The only thing I know how to write is my own experience. I can make assumptions about yours and I might be right 9 out of 10 times, but when I write my truth, that is where the magic happens.
I am a survivor. A survivor of neglect and abuse and far too much growing up before my time with a hefty dollop of family denial on top just to make sure nobody really knew what was going on. The unique truth of my upbringing has shaped who I am. It has taken a long time (in the midst of the shaping process) to love this - Who I am - in the inside, outside, and upside down.
I may sound a bit too glib for your liking - that's okay. As a survivor, I feel I have earned the right to tell my story any way I want. Because in the aftermath of my growing up, the story is what I was left with, and what I have fought for, and I am proud of it. It's mine.
The fight for real life (and living) is hard, costly work for every single person, no matter the story. It is the daily routine of reminding yourself of your worth and potential, outside of what you were taught by others/experience or intuited in your formative years. It sometimes involves taking a break from self-work, just to rest the fuck up to ready yourself for the next self-work that will always be coming your way. It can mean dropping out for a bit to recover that tender self you have so diligently been working on, or reconnecting so you don't loose the fragile thread that connects you to those that care for you, in your worst and best.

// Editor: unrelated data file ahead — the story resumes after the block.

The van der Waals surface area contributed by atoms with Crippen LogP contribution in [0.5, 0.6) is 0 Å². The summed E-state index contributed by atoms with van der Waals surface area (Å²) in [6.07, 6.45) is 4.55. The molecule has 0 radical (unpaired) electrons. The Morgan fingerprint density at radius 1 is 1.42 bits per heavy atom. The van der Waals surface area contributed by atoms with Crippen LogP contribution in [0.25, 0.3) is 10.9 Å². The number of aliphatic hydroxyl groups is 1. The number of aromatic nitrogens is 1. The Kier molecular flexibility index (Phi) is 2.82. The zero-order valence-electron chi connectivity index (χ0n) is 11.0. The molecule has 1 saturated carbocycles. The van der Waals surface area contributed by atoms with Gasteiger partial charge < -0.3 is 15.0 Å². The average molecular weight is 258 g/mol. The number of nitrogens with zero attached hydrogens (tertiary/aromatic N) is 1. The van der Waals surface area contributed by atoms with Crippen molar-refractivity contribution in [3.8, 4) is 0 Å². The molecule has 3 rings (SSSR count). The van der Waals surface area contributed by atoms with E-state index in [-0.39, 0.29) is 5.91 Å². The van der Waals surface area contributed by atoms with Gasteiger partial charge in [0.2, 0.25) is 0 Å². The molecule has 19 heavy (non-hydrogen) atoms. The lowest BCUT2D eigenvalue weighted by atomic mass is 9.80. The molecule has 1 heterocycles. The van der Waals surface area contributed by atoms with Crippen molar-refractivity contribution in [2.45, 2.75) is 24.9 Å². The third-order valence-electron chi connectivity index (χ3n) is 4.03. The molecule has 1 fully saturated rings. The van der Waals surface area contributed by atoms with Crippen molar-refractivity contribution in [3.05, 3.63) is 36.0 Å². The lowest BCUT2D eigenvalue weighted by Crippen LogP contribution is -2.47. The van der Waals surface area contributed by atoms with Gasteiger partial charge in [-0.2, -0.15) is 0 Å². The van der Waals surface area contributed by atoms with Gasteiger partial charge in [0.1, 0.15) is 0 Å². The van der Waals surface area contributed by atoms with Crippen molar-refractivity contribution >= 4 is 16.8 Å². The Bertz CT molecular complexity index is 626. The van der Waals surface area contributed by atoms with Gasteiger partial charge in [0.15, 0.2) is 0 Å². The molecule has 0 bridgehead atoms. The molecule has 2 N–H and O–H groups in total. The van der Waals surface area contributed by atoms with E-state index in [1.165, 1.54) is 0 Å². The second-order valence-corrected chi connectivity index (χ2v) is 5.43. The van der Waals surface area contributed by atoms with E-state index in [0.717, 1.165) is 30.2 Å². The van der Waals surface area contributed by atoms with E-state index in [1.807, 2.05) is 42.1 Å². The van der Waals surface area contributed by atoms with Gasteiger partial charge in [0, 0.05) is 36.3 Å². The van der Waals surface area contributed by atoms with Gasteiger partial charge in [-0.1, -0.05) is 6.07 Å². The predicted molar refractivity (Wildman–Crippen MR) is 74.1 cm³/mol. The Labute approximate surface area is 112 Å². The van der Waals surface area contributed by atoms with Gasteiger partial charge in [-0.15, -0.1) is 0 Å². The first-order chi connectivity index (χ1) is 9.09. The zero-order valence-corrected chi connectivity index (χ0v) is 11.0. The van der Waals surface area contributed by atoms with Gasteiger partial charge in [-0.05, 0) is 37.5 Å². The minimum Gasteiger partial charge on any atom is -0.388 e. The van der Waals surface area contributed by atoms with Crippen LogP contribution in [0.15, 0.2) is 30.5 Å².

It looks like...
Rest (naps, breaks)
Breathing in and out
Listening to your needs (because you are the best equipped to meet those needs)
Therapy with someone that truly gets you and will speak truth into you
Boundaries (those little inner lines that we put up to create safety for ourselves and others)
Doing what we love, when we can and as much as we can